Date: 1st January 2013 at 1:33pm
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Sir Alex shows how many trophies Vieira helped United win

As we ease bleary-eyed into 2013 and enter the second half of the season, here are ten new year resolutions that Sir Alex, now a youthful 71, could make.

1. Tell Valencia he’s got a left foot

Is there a more one-footed player in the Premiership? I’ve seen Valencia hover over the ball, debating whether to trust his left foot, and then ultimately pull out as if he was considering a terrifying bungee jump.

I love his directness – in fact, he could run at defenders more aggressively, rather than this odd stop-start movement he has developed – but there are times when his impact is limited. He’s struggling for form at the moment anyway but even at his sharpest, defenders are already preparing to run back in the direction they know he will go, for his scope is twofold: run past the defender on the outside, or stop and pass it back.

At the highest level it means he can struggle to affect games, even when presented with numerous one-on-one opportunities. Yes, he’s given Ashley Cole a torrid time or two but recall his insipid performance against Barcelona at Wembley.

The solution is simple, the practice less so. Maybe at 28, it’s too late to change his game. But I can recall endless criticisms of Ryan Giggs for being one-footed. He wasn’t until his late twenties he started to use his right foot on a more frequent basis. I don’t even care if he merely swings a leg at the ball – it creates doubt in the defender’s mind. If Giggs can do it, Valencia can too, and improve his game by some distance. We need Tony V back, not Tony VII.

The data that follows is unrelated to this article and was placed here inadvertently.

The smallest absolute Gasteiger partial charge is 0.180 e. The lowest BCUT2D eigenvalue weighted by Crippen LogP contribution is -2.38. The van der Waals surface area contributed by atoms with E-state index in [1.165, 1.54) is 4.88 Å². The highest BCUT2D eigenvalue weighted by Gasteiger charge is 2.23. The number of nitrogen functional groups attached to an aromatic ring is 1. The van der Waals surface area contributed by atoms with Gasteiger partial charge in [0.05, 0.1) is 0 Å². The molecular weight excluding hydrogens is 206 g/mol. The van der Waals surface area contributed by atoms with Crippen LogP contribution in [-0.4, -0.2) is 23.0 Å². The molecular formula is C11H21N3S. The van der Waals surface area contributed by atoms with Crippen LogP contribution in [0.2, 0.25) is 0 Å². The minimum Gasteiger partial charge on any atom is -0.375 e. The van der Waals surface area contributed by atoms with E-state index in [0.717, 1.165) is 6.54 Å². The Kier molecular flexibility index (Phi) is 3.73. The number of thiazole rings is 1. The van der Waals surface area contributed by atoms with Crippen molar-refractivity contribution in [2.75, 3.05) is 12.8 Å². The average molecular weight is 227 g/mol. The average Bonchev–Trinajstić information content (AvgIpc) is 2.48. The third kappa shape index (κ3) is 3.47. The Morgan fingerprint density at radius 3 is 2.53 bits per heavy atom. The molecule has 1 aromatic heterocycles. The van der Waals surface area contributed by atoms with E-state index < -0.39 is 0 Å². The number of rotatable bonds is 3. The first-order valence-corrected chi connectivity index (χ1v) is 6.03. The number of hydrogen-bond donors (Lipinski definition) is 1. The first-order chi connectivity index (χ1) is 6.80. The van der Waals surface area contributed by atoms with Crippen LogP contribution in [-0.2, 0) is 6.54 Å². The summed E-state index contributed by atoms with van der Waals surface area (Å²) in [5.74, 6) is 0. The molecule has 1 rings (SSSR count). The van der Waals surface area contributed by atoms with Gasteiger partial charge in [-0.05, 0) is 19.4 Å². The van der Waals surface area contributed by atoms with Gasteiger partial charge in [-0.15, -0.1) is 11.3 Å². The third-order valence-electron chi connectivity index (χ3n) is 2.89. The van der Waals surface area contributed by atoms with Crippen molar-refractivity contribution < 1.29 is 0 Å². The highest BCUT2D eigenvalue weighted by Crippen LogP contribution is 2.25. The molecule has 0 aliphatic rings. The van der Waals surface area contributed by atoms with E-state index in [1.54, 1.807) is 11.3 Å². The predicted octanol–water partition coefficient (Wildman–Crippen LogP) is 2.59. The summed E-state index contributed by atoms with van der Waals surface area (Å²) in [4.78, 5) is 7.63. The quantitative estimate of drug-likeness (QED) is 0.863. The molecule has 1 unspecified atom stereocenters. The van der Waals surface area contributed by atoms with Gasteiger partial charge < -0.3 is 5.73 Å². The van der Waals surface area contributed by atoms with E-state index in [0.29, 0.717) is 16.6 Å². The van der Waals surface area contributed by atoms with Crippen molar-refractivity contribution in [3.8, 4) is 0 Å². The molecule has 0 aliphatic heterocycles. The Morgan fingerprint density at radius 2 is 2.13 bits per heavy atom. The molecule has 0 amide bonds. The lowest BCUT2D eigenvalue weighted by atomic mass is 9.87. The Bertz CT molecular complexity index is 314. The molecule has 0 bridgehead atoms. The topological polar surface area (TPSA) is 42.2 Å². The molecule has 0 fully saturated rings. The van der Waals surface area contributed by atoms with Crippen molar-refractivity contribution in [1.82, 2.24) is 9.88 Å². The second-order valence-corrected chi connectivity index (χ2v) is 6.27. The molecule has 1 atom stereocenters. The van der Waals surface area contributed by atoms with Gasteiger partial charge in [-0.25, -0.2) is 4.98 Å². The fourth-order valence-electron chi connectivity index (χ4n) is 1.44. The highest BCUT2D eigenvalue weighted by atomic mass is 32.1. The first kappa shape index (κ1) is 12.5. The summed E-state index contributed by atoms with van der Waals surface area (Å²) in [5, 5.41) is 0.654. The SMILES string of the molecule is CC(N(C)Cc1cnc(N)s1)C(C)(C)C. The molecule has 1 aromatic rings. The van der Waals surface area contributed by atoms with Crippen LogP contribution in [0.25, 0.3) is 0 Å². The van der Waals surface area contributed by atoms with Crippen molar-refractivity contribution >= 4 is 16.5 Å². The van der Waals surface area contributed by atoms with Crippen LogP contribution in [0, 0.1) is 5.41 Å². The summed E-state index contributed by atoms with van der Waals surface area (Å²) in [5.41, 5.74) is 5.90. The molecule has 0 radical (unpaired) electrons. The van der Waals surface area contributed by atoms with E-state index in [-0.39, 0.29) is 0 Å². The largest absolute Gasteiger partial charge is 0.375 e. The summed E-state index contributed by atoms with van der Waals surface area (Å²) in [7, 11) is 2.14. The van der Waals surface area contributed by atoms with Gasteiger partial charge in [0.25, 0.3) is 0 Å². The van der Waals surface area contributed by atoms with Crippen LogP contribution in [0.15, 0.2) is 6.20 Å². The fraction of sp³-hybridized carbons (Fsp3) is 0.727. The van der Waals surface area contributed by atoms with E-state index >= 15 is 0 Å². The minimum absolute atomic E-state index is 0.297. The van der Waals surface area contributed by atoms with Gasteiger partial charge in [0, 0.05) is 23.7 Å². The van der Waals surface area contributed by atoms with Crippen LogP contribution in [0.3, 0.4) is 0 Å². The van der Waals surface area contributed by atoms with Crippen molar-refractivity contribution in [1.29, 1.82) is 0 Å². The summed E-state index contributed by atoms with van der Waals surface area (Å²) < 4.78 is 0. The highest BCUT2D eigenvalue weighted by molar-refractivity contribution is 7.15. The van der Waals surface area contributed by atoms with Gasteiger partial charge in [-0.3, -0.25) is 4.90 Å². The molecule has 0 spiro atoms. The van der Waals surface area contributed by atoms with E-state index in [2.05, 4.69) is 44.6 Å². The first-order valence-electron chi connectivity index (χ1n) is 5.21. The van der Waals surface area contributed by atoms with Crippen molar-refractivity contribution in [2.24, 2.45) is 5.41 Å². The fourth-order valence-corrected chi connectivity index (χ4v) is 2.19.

2. Don’t play Welbeck on the wing

Welbeck has great potential and I’m sure Sir Alex is desperate to give him game time, hence his inclusion against West Brom. But if it is a choice between left wing or the bench, I’d give him splinters every time. He isn’t a winger, and there is a danger that a few poor performances out there could cause his confidence to drop. If he makes the first team, play him as a striker.

3. New additions in January

Sir Alex has spoilt the game. The press have been convinced our fax machine was going to explode around lunchtime on January 1st, due to the torrent of offers we’ll be firing off for strikers, wingers, defenders, keepers and possibly even a new tea lady. But now it has been confirmed there will be no incoming players. But just in case Sir Alex is not quite revealing the full story – and he’s got form – then if we do sign someone, make sure they are top quality. This applies to the summer too: we do not need to add strength in depth. We need players who can add quality to the first eleven. The message is simple: improve the team, not the squad.